Each island has its own unique charm, but which are the best Greek islands for food and wine lovers? These 10 won’t disappoint gastronomes, foodies and oenophiles.
This is a tough call as you can’t really go wrong with food anywhere in Greece (unless you’re ordering from a tourist menu with photos and a long list of international cuisine). Tavernas and restaurants are – by and large – full of fresh local produce, including rabbit, goat and snail as much as fish and seafood.
The years of austerity during the economic crisis have also resulted in a flourishing foodie scene, as younger generations return to the homelands of their (forebears) parents and grandparents with a keen entrepreneurial eye and millennial zeal for authenticity.
All islands have their own specialities and produce, a unique blend of the land and crops available, the history of production on the island, and proximity to other influences and cultures.
So if you’re a foodie heading to the Greek islands this summer, here are some of the most delicious destinations to work into your island-hopping itineraries.
Crete is known throughout as being source of some of the greatest food in the country. Perhaps because it’s a large island with a strong culture thanks to its remote position. Perhaps because it’s further south and that extra sun intensifies the food. If you find a Cretan restaurant in Athens you can almost guarantee it will be good. It’s an island where simple pleasures rule: after all, the original research into the benefits of the Mediterranean diet focused on Crete. The quality of the produce here is fantastic.
Whatever you do, don’t miss the bougatsa. A delicious flaky filo pastry with semolina custard filling, bougatsa can be found throughout Greece but some of the best you’ll taste is from Crete (particularly Heraklion). It’s sure to become your new breakfast obsession.
Other types of speciality pie in Crete include Chaniotiko boureki (usually zucchini), marathopita (a round pie with fennel), kaltsounia (a sweet cheese pie), and sfakiani pita
Dakos (sometimes spelt ntákos) is another dish with particular origins in Crete; a twice-baked barley rusk topped with fresh tomato, myzíthra cheese.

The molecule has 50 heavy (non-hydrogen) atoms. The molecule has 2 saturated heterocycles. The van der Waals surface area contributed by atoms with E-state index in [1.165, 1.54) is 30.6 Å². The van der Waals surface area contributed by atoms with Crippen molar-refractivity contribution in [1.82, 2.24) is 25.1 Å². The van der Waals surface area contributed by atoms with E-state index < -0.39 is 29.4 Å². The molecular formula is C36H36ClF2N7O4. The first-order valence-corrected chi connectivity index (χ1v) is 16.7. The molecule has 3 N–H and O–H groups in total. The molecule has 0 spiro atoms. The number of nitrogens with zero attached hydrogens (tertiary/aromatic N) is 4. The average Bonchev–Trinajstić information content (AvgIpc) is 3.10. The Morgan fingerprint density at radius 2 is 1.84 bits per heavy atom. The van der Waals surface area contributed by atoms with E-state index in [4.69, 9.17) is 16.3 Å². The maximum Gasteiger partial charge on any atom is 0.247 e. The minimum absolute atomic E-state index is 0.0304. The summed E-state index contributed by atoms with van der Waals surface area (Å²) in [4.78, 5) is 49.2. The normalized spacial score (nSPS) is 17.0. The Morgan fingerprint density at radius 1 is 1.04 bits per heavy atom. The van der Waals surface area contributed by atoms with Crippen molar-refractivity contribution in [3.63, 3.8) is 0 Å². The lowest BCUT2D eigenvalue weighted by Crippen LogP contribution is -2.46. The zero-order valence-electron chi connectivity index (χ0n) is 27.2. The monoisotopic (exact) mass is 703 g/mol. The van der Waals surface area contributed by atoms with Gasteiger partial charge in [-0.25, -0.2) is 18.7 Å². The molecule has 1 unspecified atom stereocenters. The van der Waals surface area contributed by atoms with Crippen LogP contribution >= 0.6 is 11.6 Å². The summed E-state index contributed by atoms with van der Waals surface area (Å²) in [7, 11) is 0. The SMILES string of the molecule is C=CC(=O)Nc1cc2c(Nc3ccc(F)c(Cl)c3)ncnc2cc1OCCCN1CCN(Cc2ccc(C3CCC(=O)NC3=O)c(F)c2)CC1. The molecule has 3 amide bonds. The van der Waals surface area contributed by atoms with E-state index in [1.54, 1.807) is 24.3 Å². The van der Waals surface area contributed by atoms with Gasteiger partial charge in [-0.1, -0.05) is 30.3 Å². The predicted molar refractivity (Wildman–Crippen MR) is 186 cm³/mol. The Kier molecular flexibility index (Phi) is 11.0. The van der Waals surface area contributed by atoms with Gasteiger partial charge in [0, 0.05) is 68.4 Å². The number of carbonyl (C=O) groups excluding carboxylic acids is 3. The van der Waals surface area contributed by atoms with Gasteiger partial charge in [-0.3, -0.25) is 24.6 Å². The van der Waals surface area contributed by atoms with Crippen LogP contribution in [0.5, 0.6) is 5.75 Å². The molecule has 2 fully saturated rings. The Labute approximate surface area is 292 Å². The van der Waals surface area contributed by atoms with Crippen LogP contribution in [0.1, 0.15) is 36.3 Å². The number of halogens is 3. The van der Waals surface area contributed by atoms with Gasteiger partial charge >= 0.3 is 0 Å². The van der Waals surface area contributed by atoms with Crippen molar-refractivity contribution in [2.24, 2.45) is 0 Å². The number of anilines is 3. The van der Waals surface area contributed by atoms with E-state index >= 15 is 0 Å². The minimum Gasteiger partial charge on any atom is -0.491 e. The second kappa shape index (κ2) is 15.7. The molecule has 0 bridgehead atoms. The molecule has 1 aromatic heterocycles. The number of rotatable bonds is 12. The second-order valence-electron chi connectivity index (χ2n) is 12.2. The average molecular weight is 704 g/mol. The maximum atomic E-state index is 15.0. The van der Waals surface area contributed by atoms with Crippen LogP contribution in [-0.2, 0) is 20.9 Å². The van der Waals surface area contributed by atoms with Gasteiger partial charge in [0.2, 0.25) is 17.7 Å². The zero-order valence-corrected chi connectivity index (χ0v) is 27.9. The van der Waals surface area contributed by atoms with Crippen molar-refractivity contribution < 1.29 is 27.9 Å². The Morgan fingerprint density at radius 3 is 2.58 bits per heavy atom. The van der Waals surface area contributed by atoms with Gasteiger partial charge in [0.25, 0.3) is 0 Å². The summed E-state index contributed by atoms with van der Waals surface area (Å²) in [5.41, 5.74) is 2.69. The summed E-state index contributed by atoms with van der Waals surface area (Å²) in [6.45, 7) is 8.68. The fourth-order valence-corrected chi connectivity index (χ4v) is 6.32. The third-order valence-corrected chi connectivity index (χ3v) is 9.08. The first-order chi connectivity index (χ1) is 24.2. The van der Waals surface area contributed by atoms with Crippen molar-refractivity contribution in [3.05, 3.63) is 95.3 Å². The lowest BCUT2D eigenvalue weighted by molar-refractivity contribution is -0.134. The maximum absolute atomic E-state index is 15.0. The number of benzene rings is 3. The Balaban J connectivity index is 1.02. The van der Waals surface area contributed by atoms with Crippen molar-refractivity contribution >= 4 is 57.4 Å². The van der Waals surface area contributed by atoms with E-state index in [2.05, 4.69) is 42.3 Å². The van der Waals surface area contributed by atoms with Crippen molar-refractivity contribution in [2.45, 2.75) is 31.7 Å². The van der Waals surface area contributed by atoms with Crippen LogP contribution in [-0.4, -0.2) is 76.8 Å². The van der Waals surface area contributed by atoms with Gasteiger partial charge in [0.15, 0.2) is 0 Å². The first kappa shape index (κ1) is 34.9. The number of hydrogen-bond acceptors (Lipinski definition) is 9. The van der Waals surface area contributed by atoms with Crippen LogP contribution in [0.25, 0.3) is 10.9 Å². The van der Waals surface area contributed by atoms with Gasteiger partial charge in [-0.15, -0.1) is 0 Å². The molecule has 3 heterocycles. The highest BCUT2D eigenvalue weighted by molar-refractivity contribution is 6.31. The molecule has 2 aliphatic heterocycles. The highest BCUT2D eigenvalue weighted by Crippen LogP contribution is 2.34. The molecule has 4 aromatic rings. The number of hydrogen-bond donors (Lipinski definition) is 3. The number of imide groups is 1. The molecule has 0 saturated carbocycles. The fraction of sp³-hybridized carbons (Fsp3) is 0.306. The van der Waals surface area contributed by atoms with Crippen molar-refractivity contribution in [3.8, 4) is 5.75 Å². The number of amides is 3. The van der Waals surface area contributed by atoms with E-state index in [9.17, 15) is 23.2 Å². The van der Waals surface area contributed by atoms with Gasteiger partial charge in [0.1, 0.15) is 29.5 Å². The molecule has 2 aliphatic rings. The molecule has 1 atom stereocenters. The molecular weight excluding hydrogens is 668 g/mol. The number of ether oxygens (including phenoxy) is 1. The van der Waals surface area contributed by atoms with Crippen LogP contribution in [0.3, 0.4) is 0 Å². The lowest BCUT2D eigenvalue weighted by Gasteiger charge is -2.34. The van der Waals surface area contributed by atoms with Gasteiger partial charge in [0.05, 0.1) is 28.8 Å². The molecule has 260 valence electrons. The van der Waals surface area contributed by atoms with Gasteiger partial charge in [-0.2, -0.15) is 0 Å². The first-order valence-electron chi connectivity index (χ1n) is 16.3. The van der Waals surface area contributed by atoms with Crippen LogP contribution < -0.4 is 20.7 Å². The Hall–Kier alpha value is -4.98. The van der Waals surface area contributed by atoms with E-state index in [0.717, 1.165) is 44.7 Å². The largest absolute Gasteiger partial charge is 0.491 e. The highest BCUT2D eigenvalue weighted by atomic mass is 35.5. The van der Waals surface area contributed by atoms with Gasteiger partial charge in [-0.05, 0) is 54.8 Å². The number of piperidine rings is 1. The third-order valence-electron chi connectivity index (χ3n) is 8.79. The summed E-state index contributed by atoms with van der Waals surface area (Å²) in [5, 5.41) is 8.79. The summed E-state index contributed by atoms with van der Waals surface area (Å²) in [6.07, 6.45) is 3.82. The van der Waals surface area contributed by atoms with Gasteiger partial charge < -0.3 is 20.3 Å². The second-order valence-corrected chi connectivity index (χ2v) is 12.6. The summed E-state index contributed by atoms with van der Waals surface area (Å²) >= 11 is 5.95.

With such extensive mountain ranges, Crete is home to numerous herbs that can’t be found anywhere else. Keep an eye out for dittany, a type of oregano that is popular in mountain teas and excellent for the stomach. And stamnankathi is a type of wild chicory, native to Crete, that will turn up on meze menus, often alongside tsigariasto (goat or lamb slow cooked in lemon).
Wash it all down with a glass of tsikoudia, the strong Cretan spirit made from the parts of the grape left after the winemaking process.
This quiet island in the Cyclades is becoming a popular weekend getaway for foodies from Athens, who come for its understated but imaginative and thoughtful interpretation of Cycladic cuisine. Sifnos is a rising slow food star.
Its foodie reputation can be traced back to the famous chef Nikolaos Tselementes, who hails from the island and wrote one of the seminal tomes on Greek cuisine back in the 1920s.
The island’s sleepy streets fill with the aroma of freshly baked bread and biscuits from its many divine bakeries. The idyllic fishing village Hersonissos is known for the quality of its fish tavernas. Top notch restaurants fare can be found at Omega 3 (Tom Hanks is a fan). And in September the island plays host to the Cycladic Gastronomy Festival.
Santorini’s volcanic geology hasn’t just resulted in its iconic tumbledown buildings but also a unique ecosystem – rich in minerals but hot and barren. The island grows its own varieties of white aubergines, fava (split yellow peas), sweet Santorini tomatoes, and luscious capers.
Viticulture is also huge on Santorini; it produces one of the most well-known (and delicious) Greek wines – Assyrtiko and other indigenous varieties thrive in its unusual vineyards. There are a number of established vineyards on the island which are open to the public, many have elegant buildings and amazing settings, making Santorini one of Greece’s top wine tourism destinations.
And it doesn’t stop there. Many tourists flock to Santorini for its renowned upscale hotels. And where you find amazing upscale hotels, you also find amazing upscale restaurants with showstopper sunset views.
Lesvos is an agritourism star in the making. The Aegean island has long been famed for the quality of its vines and olives. And more than half the country’s ouzo output is made on the island.
In centuries past it was one of the top tourist destinations in Greece, with its handsome capital Mytilene and the colourful houses of Molyvos. It’s proximity to Turkey and fertile land meant it was well-placed to benefit from being at the crossroads of gastronomic influence.
The island showcases its produce in July’s Lesvos Food Fest, where you’ll find delights such as orange wine made from chidiriotiko grapes.
Although tourism on the island has waned, particularly with the refugee crisis, there’s a strong alternative culture on the island. It’s the spiritual home of WWOOFing in Greece. Those who are prepared to explore independently will find a warm welcome and exceptional wineries, open farms and producers.
Not far from its Aegean neighbour Lesvos, Chios is largely undiscovered by tourists and ripe for exploration. Closer to Turkey than most of its Greek island cousins, it was known as ‘the fragrant isle’ thanks to its extensive citrus and fruit groves.